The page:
To help integrate the millions of refugees leaving Venezuela, 14 Latin American and Carribean countries came together in Buenos Aires and adopted a new plan to address the influx of migrants.
On July 4-5, the countries along with United Nations agencies, regional organizations, development banks, and civilian representatives met at the IV International Technical Meeting of the Quito Process to adopt The Roadmap of the Buenos Aires Chapter to better equip countries struggling with the increase of Venezuelan migrants.
“The continuing exodus of Venezuelans surpasses and exceeds the capacities and resources of governments in the region. This implies an urgent challenge for the countries hosting them,” Eduardo Stein, joint International Organization for Migration and U.N. Refugee Agency special representative for Venezuelan refugees and migrants, said in a release on Monday.
La catástrofe que ha causado Maduro ????????
— José Miguel Vivanco (@JMVivancoHRW) June 8, 2019
By agreeing to the plan, governments have signed on to strengthen cooperation, communication and coordination between migrant-receiving countries. The declaration puts an emphasis on combating transnational crimes such as people smuggling and trafficking and offers protection for those experiencing sexual and gender-based violence as well as discrimination and xenophobia.
The influx of refugees in Latin America and the Caribbean also shows no signs of slowing down and could worsen in coming years, according to a recent report by the Office of the U.N. High Commissioner for Human Rights.
“OHCHR is concerned that if the situation does not improve, the unprecedented outflow of Venezuelan migrants and refugees will continue to grow, and conditions of those remaining will worsen,” claims the report.
One of the main drivers for migration from Venezuela is the lethal military crackdown on democracy. In 2018, military forces killed 5,287 people, claiming they “resisted authority” with other sources saying this number could be much higher, stated the OHCHR report.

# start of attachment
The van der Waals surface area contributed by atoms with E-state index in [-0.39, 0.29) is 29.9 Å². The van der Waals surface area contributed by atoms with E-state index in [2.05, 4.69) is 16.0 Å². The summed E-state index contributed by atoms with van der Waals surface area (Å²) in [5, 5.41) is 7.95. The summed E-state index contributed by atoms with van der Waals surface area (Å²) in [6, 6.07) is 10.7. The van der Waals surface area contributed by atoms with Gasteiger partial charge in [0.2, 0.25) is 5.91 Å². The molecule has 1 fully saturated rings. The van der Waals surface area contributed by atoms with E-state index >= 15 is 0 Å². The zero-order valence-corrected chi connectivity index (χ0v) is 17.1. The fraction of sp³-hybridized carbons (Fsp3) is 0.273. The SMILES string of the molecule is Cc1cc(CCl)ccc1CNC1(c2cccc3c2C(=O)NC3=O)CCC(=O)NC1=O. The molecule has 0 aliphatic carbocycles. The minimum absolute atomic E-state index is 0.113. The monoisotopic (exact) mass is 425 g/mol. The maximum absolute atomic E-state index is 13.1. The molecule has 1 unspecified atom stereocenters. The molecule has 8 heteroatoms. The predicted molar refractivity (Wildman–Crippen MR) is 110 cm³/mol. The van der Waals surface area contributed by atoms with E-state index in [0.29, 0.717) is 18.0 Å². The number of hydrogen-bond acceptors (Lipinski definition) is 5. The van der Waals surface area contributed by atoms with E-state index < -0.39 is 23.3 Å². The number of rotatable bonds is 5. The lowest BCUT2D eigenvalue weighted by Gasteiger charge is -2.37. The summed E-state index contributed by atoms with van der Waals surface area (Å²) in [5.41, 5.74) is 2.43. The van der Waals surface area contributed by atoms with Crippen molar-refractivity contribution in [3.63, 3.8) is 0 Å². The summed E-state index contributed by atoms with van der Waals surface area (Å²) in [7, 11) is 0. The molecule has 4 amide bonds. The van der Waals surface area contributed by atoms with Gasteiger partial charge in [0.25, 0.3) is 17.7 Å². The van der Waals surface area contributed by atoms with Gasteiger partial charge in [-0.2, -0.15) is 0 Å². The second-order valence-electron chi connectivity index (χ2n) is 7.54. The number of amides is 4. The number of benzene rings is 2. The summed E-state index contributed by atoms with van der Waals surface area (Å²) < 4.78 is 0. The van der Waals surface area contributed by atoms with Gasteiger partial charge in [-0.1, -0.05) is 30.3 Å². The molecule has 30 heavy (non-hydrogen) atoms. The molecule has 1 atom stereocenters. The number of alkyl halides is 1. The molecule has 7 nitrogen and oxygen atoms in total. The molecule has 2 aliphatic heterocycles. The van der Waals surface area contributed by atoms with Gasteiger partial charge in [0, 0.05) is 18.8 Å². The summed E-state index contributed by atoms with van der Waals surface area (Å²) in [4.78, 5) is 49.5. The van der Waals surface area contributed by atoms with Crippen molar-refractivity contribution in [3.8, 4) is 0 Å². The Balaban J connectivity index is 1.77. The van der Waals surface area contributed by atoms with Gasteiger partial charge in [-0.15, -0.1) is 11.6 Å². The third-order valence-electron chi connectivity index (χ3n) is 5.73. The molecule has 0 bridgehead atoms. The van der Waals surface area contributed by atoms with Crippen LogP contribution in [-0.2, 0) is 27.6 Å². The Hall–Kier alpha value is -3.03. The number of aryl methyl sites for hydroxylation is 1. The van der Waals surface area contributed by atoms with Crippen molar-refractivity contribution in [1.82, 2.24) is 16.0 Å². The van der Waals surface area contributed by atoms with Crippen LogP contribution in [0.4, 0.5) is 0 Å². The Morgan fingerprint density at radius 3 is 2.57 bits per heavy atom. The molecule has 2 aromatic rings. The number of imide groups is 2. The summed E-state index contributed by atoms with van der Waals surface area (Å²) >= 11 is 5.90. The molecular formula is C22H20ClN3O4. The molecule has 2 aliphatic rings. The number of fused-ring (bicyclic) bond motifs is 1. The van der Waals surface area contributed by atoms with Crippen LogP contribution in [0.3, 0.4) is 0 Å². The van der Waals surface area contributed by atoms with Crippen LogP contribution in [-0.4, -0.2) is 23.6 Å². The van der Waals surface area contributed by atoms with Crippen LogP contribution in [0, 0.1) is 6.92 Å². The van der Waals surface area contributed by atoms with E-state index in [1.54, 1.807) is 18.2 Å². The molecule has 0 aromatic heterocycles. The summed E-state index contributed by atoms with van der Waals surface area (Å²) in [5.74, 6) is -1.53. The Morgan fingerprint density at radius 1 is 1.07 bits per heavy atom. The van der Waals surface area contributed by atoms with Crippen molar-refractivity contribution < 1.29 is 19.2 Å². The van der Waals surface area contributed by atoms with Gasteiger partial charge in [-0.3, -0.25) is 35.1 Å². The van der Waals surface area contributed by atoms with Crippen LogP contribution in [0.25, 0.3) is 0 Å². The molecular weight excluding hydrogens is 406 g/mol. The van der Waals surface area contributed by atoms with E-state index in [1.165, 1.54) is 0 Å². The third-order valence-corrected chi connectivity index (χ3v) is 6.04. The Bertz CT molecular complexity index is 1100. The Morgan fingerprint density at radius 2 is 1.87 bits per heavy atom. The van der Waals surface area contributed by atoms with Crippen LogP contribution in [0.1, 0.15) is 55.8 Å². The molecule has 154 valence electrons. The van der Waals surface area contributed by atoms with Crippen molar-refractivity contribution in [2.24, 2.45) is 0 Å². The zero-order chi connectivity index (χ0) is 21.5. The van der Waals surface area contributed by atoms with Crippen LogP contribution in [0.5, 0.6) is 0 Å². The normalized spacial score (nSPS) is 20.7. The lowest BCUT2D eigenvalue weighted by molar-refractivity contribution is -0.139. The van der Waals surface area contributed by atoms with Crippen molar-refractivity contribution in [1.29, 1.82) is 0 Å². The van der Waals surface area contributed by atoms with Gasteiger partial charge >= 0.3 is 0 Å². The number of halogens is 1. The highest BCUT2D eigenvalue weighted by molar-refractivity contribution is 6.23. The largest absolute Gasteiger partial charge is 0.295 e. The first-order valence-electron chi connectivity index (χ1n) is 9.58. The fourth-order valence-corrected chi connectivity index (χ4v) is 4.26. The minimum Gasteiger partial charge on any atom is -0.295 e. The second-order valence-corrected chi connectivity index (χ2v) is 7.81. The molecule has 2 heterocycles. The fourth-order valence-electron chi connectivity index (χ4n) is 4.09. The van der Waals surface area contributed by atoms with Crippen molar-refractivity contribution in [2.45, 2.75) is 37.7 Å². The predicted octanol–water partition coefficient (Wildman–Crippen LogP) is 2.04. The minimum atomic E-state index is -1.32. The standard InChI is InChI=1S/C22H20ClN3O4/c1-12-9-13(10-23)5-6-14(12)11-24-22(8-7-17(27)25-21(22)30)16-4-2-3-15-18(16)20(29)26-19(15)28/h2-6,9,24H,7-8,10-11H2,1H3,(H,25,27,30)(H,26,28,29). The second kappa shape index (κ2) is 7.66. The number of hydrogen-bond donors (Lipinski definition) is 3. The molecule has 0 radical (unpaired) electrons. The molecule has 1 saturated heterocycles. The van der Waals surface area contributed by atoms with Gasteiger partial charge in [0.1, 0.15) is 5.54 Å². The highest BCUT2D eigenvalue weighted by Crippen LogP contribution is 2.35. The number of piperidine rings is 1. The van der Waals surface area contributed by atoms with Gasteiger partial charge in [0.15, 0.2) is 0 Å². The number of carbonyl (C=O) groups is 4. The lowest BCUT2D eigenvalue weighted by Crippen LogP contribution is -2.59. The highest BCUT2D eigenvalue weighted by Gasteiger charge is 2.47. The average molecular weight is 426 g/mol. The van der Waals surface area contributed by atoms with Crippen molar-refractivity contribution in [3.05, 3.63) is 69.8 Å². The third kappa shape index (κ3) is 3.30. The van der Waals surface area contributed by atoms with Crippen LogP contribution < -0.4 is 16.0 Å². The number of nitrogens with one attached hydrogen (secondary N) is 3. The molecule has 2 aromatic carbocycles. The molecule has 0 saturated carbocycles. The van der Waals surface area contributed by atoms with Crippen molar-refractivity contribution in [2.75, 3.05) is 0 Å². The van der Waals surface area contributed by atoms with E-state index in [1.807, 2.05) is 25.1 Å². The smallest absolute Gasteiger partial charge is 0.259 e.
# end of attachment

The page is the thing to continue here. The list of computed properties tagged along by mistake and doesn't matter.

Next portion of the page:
“This is a life or death situation for millions. The number of Venezuelan refugees and migrants has risen to over 4 million." — @Refugees Special Envoy Angelina Jolie speaking near the Colombia-Venezuela border. https://t.co/nVDj2feBoc pic.twitter.com/5vF7VEr9Vu
— United Nations (@UN) June 10, 2019
Additionally, the severe economic conditions in Venezuela, which has seen inflation skyrocket, has driven people out of the country. The report states that Venezuelans have been unable to fulfill their basic needs such as food and health, which has forced them to flee to neighboring countries.
To deal with the high numbers crossing into Latin American and the Caribbean, the Roadmap has also set up guidelines to establish centers for information, reception, advice, and assistance. These will help the countries build human capital through orientations and facilitate the integration of Venezuelans into their new countries.
The plan has gained approval from both the IOM and the UNHCR who welcomed its adoption and have called on the international community for funding to help receiving countries continue their work in health care, education, employment, and housing for migrants.